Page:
The Frightening Story That Proves That You Need To Anchor All Your Furniture To Your Walls

Not just the cheap stuff!

Girl climbing drawer
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Furniture and TV Anti Tip Straps
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We've all heard the horror stories of furniture recalled after it falls and injures children. Following one toddler's death from a in 2017, IKEA issued refunds and provided free anchoring kits for the piece. But, as CQ's own editorial director recently learned, this isn't just a danger with cheaper, lightweight furniture.

Joanna Saltz's five-and-a-half year old daughter, Everett, had a scary near-miss when her sturdy dresser fell over last week. "I sent her up to her room to get dressed, which she does all the time, and she decided that she wanted to wear a dress and she needed tights with it," explains Scott Saltz, Joanna's husband and Everett's dad.

To reach the tights, which were in the top of her six-drawer dresser, Everett perched on a lower drawer. "There’s a stool in her room which she usually uses, but I guess she decided it would be faster to climb up, so she started to step on one of the drawers," says Scott.

Immediately, though, the piece pitched forward. Luckily, Everett jumped out of the way and the dresser just grazed her hip, leaving nothing more than a bruise—and quite a scare, of course.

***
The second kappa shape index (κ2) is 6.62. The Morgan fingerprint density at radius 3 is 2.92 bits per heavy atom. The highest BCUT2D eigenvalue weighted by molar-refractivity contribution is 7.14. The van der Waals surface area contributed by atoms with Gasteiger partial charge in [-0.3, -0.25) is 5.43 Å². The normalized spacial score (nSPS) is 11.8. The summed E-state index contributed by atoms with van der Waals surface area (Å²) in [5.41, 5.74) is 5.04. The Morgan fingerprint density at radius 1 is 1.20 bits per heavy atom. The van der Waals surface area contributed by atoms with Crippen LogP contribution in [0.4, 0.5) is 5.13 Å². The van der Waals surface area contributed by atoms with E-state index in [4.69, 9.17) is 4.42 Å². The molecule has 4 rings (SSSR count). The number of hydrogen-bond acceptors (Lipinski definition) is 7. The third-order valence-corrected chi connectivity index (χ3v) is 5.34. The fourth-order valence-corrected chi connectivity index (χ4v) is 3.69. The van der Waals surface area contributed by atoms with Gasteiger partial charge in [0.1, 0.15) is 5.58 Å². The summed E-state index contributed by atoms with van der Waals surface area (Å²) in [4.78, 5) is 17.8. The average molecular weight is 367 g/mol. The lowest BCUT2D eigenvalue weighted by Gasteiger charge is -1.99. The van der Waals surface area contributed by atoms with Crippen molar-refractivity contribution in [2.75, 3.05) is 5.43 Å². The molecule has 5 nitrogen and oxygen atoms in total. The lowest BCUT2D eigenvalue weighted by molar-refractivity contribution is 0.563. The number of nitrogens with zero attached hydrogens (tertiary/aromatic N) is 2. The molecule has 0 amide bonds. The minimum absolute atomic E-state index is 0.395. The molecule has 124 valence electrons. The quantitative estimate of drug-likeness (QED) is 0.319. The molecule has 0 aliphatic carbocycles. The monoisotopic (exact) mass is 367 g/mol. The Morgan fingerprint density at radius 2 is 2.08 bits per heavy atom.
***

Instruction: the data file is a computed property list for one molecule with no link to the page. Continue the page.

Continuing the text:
"'It’ll stay upright!'—which is, I’m sure, what everyone says right before it topples over."

"The dresser fell across the whole room and hit her bed," recalls Scott. "Thankfully, she wasn't really trapped."

Everett's parents were shocked—largely because they'd believed a sturdy, well-made piece wouldn't bear this risk.

"We didn't anchor it because we felt like it was a sturdy piece of furniture," explains Joanna. "We thought, 'This isn’t an IKEA piece….it’ll stay upright!'—which is, I’m sure, what everyone says right before it topples over."

It's easy to fall into that false sense of security, but tip-over accidents are more common than you might think: one child dies every two weeks due to furniture or other top-heavy appliances falling on them, according to the .

Don't be intimidated by the process, though. Anchoring furniture is actually pretty straightforward. Essentially, you're screwing a bracket into the dresser, TV, or appliance in question and screwing another into the wall—right into the stud. A small cable connects the two, helping prevent the item from tipping over. Look for a kit with nylon webbing or a braided steel cable, recommends, and use a wood screw that's at least two inches long in the wall, so it's extra secure. It may be extra work, but it's absolutely worth it.

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